[FOM] Cantor on Richard's Paradox
Dennis E. Hamilton
dennis.hamilton at acm.org
Mon Jul 2 15:38:42 EDT 2007
I would think that it is the reverse. I believe that Cantor is clear that
the reals are not countable, and that the set of all possible (finite)
definitions of them does not embrace all of them (being countable).
Thinking that the reals are all finitely definable "would imply the
countability of the whole continuum" and hence is obviously wrong.
That seems to be how the letter should be read.
I think the discussion of notions at the end of the passage is consistent,
although I can see how that is easily read differently. I think the tricky
part is "definition of individual numbers."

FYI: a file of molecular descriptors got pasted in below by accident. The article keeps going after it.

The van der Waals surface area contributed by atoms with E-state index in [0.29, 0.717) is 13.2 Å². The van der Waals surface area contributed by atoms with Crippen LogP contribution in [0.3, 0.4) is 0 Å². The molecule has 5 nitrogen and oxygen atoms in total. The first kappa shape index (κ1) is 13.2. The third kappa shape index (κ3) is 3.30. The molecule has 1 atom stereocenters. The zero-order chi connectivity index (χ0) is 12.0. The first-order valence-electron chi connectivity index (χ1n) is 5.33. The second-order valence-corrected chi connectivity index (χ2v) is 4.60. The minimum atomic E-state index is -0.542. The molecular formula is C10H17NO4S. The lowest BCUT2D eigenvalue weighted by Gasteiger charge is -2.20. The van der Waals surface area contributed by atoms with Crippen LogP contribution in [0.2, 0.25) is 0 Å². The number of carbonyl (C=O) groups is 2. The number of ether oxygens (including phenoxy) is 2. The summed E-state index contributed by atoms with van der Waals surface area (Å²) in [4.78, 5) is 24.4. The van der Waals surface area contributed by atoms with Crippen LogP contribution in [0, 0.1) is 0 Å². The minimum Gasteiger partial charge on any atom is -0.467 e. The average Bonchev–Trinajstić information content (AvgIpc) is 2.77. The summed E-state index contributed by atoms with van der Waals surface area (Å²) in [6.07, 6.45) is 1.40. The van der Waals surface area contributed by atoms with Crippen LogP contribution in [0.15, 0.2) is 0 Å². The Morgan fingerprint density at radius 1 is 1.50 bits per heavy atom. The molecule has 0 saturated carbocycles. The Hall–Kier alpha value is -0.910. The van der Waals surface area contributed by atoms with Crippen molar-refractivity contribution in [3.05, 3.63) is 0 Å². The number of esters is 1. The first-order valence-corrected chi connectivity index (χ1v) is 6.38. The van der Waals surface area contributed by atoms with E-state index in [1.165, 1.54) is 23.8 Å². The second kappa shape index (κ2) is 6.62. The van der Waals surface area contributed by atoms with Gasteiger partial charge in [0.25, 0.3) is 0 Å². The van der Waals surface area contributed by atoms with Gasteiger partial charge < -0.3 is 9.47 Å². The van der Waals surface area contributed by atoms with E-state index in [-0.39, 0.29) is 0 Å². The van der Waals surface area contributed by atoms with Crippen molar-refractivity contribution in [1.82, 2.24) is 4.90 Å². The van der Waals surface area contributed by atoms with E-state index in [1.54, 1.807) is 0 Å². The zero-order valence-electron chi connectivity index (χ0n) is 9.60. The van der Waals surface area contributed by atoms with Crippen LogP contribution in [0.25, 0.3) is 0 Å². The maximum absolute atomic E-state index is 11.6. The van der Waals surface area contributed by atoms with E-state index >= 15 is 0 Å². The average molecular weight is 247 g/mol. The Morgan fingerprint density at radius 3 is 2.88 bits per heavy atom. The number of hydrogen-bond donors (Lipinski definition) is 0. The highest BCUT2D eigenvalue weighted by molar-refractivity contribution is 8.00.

- Dennis
-----Original Message-----
From: fom-bounces at cs.nyu.edu [mailto:fom-bounces at cs.nyu.edu] On Behalf Of
laureano luna
Sent: Monday, July 02, 2007 08:20
To: fom at cs.nyu.edu
Subject: [FOM] Cantor on Richard's Paradox
To my surprise I have found the following at
http://allrss.com/wikipedia.php?title=Jules_Richard#Richard.27s_Paradox:
>Georg Cantor wrote in a letter to David Hilbert:
>
>(...)If Königs statement was "correct", according to
which all "finitely definable" real numbers form a
>collection of cardinal number aleph_0, this would
>imply the countability of the whole continuum; but
>this is obviously wrong. [ ... ]
> The error [...] is, in my opinion, the following: It is
>assumed that the system {B} of notions B, which have
>to be used for the definition of individual
>numbers, is at most countably infinite. This
>assumption "must be in error" because otherwise we
>would have the wrong theorem: "the continuum of
>numbers has cardinality aleph_0".
My questions are:
Cantor seemingly believed the set of possible
definitions of reals was not countable: how was this
possible?
[ ... ]
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